So, here in England, the way they manage diabetes is not that great, either.  But they do cover prescriptions and supplies 100%!  Honestly, it is the patient that manages their diabetes, not the doctor.  So I would rather be empowered by having the supplies and medications I need, than lots of face time with doctors and nurses.  That said, there is a diabetes clinic nearby, and I can call one of the nurses, send them my logs, etc., whenever I want, for help.  The technology is a bit behind, though.  Not many diabetics use pumps here, since the funding is limited, and CGM supplies are not covered.  I am currently on a waiting list for a pump class, and then subsequently getting set up with a pump.  I don’t know how long it will be, and it’s not something I am expecting next week, I’m just waiting to see how it plays out.  Interestingly, you have to sort of prove your worthiness to get a pump– a reasonable A1c, and adeptness at carb counting and adjusting insulin.  I know these are kind of basic in the US, but I think it’s more rare to find PWDs who are very engaged in their own management.  This observation is simply based on the way things are handled– I haven’t met another PWD here yet!

What advice do you have for someone with type 1 who is considering moving to England (where you live now)?

I would recommend that they work to get their diabetes well-managed, through whatever resources they have available to them at home first.  It may vary depending on where in England they land, but I don’t think the management resources here are great.  They would need to be pretty competent with trouble-shooting and investigating issues on their own.  Sure, there are doctors and nurses here to help, but it could take a while to get an appointment at a diabetes clinic, or to find the exact type of help they need.  For example, if I had been working with a great endo before I moved here, I would have tried to set up a way to stay in contact with them, and pay for consults over the phone or via email.  On the other hand, if they qualify for NHS coverage, then they are going to love getting all their supplies for free!

The thing that most positively impacts your diabetes management?

A curiosity about the human body, and health in general.  Being diagnosed at a young age definitely sparked my life-long interest in health and nutrition.  Our bodies are really amazing.  They are always working hard to do their best, and deserve our best in return– the best nutrition we can find, plenty of rest, play, etc.  It makes me sad when I see people feeling angry with their bodies, or fighting them– the body is always working really hard, and never tries to sabotage us! The discomforts or troubling symptoms I may have are just forms of communication.  If I pay attention and respond, I can take great care of myself!  Don’t let the challenges of living with diabetes overshadow all of the really wonderful things that we are capable of through such exquisitely designed structures!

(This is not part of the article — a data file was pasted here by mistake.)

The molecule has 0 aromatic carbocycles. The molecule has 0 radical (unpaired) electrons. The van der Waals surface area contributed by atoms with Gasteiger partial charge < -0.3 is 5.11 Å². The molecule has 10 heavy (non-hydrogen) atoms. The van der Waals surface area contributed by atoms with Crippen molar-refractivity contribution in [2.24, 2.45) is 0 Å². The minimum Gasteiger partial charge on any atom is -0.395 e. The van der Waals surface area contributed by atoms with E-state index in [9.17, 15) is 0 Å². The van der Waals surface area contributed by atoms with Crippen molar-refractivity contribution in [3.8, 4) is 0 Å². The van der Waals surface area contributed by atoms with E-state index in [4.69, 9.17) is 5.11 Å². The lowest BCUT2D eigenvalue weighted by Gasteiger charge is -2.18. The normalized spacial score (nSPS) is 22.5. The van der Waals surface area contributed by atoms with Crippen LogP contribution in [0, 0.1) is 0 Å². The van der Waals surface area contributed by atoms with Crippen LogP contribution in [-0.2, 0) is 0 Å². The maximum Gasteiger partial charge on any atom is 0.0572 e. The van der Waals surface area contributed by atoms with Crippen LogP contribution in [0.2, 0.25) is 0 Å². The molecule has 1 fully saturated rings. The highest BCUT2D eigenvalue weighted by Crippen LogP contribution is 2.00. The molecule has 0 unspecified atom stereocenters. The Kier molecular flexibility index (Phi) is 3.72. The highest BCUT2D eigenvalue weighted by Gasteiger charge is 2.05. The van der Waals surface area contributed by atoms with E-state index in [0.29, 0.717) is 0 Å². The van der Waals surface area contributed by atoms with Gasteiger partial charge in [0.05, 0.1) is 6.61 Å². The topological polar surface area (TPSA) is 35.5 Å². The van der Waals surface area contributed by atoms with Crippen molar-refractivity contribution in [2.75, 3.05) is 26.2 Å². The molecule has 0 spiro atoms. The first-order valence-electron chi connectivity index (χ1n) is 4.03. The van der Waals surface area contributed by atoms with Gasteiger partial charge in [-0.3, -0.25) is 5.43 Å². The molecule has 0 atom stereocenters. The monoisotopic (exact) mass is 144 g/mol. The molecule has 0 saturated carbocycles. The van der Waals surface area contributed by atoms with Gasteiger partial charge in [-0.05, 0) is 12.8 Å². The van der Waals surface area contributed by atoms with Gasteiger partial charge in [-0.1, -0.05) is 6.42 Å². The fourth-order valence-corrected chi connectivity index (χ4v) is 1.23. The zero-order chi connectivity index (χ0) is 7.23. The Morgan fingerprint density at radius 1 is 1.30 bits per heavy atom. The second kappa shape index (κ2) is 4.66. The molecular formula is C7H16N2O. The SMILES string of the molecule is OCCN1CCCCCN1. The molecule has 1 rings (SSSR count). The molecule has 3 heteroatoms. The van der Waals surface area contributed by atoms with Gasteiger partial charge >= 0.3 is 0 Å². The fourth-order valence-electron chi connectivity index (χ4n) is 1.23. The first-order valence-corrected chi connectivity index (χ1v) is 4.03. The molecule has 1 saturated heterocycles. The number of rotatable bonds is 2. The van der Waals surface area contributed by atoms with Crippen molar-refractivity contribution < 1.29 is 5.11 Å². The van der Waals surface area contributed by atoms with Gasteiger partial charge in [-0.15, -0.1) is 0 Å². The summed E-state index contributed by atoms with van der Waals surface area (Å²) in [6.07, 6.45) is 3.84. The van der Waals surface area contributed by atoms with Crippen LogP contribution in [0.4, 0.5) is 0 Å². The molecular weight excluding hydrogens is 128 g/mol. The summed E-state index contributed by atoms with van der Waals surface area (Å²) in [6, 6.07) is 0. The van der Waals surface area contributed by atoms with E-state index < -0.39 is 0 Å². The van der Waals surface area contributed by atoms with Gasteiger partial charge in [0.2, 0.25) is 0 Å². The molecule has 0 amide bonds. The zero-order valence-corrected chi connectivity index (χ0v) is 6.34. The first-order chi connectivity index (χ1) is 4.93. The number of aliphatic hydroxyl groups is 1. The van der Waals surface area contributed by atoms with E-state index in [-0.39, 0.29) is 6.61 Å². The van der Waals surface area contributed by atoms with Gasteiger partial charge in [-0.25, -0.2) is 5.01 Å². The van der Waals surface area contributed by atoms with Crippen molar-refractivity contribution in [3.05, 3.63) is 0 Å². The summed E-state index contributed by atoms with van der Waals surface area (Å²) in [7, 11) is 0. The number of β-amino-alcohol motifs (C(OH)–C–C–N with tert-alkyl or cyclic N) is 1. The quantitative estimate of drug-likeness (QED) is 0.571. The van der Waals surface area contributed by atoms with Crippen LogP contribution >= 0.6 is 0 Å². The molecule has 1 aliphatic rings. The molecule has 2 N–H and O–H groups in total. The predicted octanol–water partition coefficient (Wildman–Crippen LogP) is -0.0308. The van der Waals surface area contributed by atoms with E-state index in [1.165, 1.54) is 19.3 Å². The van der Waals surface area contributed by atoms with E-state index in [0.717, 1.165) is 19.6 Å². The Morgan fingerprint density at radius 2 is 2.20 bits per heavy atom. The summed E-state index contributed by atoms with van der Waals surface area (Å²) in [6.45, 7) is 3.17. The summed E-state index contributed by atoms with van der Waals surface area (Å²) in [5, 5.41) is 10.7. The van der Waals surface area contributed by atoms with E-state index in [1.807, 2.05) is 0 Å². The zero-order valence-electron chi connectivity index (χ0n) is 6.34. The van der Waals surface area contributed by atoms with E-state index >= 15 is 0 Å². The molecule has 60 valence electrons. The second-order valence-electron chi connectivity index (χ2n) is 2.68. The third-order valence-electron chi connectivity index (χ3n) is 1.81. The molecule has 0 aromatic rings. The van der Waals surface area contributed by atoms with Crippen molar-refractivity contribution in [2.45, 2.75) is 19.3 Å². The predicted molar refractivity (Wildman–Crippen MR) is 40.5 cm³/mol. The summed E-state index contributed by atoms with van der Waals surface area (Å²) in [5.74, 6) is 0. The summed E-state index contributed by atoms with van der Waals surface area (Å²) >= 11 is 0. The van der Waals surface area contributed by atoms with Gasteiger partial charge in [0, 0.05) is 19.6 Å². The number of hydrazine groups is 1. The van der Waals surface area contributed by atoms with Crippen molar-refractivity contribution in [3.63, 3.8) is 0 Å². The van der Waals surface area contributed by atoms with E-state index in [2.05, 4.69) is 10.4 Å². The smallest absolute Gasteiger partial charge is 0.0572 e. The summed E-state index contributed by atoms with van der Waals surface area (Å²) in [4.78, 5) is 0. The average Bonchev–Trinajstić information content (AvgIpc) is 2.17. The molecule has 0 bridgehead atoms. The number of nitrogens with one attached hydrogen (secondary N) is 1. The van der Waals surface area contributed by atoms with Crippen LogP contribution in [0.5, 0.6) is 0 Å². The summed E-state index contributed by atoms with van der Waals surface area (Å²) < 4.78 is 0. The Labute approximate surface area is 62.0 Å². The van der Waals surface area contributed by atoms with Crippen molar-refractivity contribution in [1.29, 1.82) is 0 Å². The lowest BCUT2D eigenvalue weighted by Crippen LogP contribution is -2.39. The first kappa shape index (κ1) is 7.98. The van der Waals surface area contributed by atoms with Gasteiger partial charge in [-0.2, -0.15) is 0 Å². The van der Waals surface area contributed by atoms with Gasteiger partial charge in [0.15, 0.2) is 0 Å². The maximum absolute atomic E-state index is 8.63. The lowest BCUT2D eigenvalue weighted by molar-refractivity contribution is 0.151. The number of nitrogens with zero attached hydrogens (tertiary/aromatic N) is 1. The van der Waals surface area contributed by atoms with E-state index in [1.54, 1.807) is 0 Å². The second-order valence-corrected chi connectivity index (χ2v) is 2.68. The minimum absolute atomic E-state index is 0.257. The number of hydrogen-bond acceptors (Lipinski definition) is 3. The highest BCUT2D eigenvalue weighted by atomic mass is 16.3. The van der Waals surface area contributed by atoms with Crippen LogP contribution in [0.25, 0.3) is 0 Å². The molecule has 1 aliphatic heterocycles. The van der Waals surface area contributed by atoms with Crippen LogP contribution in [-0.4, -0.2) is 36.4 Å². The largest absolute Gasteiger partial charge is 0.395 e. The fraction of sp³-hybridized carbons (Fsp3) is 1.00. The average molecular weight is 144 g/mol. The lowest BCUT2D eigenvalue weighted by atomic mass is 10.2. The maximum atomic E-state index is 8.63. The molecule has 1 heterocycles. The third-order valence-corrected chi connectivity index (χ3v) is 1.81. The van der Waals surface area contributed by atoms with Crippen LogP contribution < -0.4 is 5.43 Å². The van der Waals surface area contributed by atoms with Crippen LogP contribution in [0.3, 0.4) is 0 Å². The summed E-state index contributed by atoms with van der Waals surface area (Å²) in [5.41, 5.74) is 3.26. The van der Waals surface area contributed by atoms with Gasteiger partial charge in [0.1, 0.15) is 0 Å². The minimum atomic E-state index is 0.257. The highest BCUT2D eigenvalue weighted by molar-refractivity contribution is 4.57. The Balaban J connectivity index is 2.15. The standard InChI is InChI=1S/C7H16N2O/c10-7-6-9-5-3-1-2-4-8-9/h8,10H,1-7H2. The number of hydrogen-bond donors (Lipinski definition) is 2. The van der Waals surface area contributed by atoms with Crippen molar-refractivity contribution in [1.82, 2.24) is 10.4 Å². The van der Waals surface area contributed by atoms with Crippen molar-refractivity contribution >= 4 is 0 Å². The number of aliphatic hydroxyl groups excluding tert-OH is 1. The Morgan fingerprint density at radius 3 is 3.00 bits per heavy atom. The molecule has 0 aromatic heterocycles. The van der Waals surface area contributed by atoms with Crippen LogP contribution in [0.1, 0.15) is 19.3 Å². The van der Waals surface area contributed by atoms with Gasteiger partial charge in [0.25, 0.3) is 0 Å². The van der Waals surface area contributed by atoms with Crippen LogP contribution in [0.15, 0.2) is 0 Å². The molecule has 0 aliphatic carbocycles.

Where in the world would Carmen Sandiego be if she had type 1 diabetes?

Probably in Germany!  The best diabetes technology always seems to be coming from there, and they also have a great healthcare system that allows diabetics to get the care that they need, with minimal personal expense.

Any last words?

I don’t usually write about diabetes, so this was a positive exercise for me, in terms of articulating my experience with this condition.  Diabetes is actually not a big part of my identity.  I learned from an early age that I didn’t like being thought of as “that diabetic girl.”  People either felt sorry for me, or felt like they needed to get involved, or (worse yet!) tell me their best diabetes-related horror story.  No thanks!  Life is so interesting, and there is so much out there to experience, so I do my best to strike the balance between taking good care of myself, and just living and enjoying everything else around me.

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With her husband, Jeff.

Thank you for letting me share a bit about my experiences, Sysy!

Anytime!  Thanks for being so candid and helping prove that people with diabetes can do anything.

Upcoming Diabetes News

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I’ve been so busy lately training for peer mentoring and public speaking, nutrition studies, and listening to my kids finally talk (yayyy!!!)  But there are some awesome diabetes and health related things going on that I really want to report.

Thankfully, my friend Stacey wrote a post encompassing all this news so please, please, go here and check out all the great initiatives going on!

And since today is Fabulous Friday and we focus on self-love, I just want to leave you with this quote:

“Wouldn’t it be powerful if you fell in love with yourself so deeply that you would do just about anything if you knew it would make you happy? This is precisely how much life loves you and wants you to nurture yourself. The deeper you love yourself, the more the universe will affirm your worth. Then you can enjoy a lifelong love affair that brings you the richest fulfillment from inside out.”

~Alan Cohen

Living in Diabetes Land

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When I first started blogging, I interviewed someone I barely knew of but whose work in diabetes advocacy really impressed me-Manny Hernandez of The Diabetes Hands Foundation.

I asked him if he ever got tired of working in the field of diabetes social media and awareness because it seemed to me that it would be tiring or depressing.  His answer alluded to nothing of the sort.  It seemed he was happy to be so involved in all things diabetes and helping others.